Thursday, November 24, 2011
Inspiration South of the Border
By Eva Golinger
The Occupy Wall Street protests spreading across the United States have finally garnered the attention of national and international public opinion. The prolonged economic crisis and exclusionary political structure have propelled thousands of people in the United States to step out of their comfort zones, take to the streets and demand change. Brutal police repression in response to peaceful demonstrations in cities throughout the US has made international headlines, evidencing the hypocrisy of a government quick to accuse and criticize others for human rights violations, while perpetuating the same, if not worse, nasty behavior at home.
Many analysts and commentators have attributed the protests in the US to the so-called “Arab Spring” taking place in Tunisia, Egypt and other Middle Eastern and African nations. The movements in the US and Arab world have shared similar tactics and characteristics, including the use of social media such as Twitter, YouTube and Facebook to mobilize demonstrations and publicize protest activities and state repression. The protagonists of these revolts have been primarily young people and those outraged and disgruntled at systems that have failed them and left millions impoverished with no opportunities.
In Spain and Chile, similar demonstrations have taken place since the beginning of 2011, led by thousands of youth and students protesting unfair and unequal political and economic systems. The demands of all these protests, from the Arab World, to Europe to the United States, have included basic rights such as free education, dignified jobs, housing, healthcare and more inclusion and participation in politics and government. Less representation, more participation – these are the cries of the “indignados” rising up around the world.
What few have noted, or have intentionally omitted, is how the peoples of Latin America arose at the beginning of this century, with demands and dreams identical to those protesting today in the US, Europe and Arab nations, and were able to take power democratically and begin re-building their nations. The influence of the twenty-first century revolutions in Latin America on the Occupy Movement and the Arab Spring cannot be underestimated.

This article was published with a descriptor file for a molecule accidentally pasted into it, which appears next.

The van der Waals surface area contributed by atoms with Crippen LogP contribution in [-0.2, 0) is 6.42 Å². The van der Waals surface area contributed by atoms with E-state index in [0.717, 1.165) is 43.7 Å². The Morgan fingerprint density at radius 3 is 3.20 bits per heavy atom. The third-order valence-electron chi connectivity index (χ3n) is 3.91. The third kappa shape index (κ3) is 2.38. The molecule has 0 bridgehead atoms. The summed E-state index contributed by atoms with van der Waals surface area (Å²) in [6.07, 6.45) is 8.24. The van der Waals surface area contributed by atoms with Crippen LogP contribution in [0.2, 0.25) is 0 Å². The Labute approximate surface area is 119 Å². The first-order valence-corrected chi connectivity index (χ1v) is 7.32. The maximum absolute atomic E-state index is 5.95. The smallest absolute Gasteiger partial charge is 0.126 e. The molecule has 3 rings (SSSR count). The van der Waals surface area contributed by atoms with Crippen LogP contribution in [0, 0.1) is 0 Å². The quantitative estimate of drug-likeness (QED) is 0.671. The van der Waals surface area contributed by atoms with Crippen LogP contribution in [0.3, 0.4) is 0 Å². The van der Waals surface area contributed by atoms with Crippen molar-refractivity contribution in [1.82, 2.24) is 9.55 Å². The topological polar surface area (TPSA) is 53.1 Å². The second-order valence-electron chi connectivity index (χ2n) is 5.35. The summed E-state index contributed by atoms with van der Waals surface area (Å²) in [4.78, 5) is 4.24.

INSPIRATION SOUTH OF THE BORDER
Slogans, chants and comments by Occupy Wall Street protestors calling for an end to corporate rule and demanding more equitable public spending and opportunities for the majority (the 99%) are familiar to those heard throughout Venezuela in the 1990s, when privatization overtook the oil-wealthy nation, multinationals ruled and the people were relegated to shantytowns.
Decades of exclusion, repression and mismanagement of government and resources in Venezuela led the people (the 99%) to revolt in 1989 against an administration quickly selling their nation to the highest buyer. The “Caracazo” on February 27, 1989, was a mass popular uprising in Venezuela’s capital, Caracas, against privatization and globalization; against corporatocracy. The government, led by then President Carlos Andres Perez, responded with brutal repression. Over 3,000 were violently killed by state authorities. Bodies were hurled into mass graves and left to rot.
But the brutality of state violence did not stop the Venezuelan majority. Throughout the 1990s, the people began to organize their frustrations into a nationwide coalition seeking to break free of the two-party “representative” system that had ruled for decades. As the economy faltered, banks collapsed, politicians embezzled and stole what they could and tried to sell the rest, the people mobilized. In 1998, a new president was elected by this grassroots movement, ending the reign of corporate rule guised as democracy.
The new government, led by Hugo Chavez, promised a complete transformation of the system. It would be deconstructed and rebuilt by the people. Democracy would no longer be “representative”, it would be participatory. There would be a redistribution of public resources to ensure the 99% were included. Healthcare and education would be free, universal and accessible to all. A new constitution would be drafted and ratified by the people, to reflect the needs, dreams and realities of today’s society. People would govern on a grassroots level through community councils and assemblies, which would control local resources and provide community members with decision-making power over how resources should be used. Community, alternative and public media would proliferate and be encouraged by the state, in order to broaden access and ensure all voices were heard.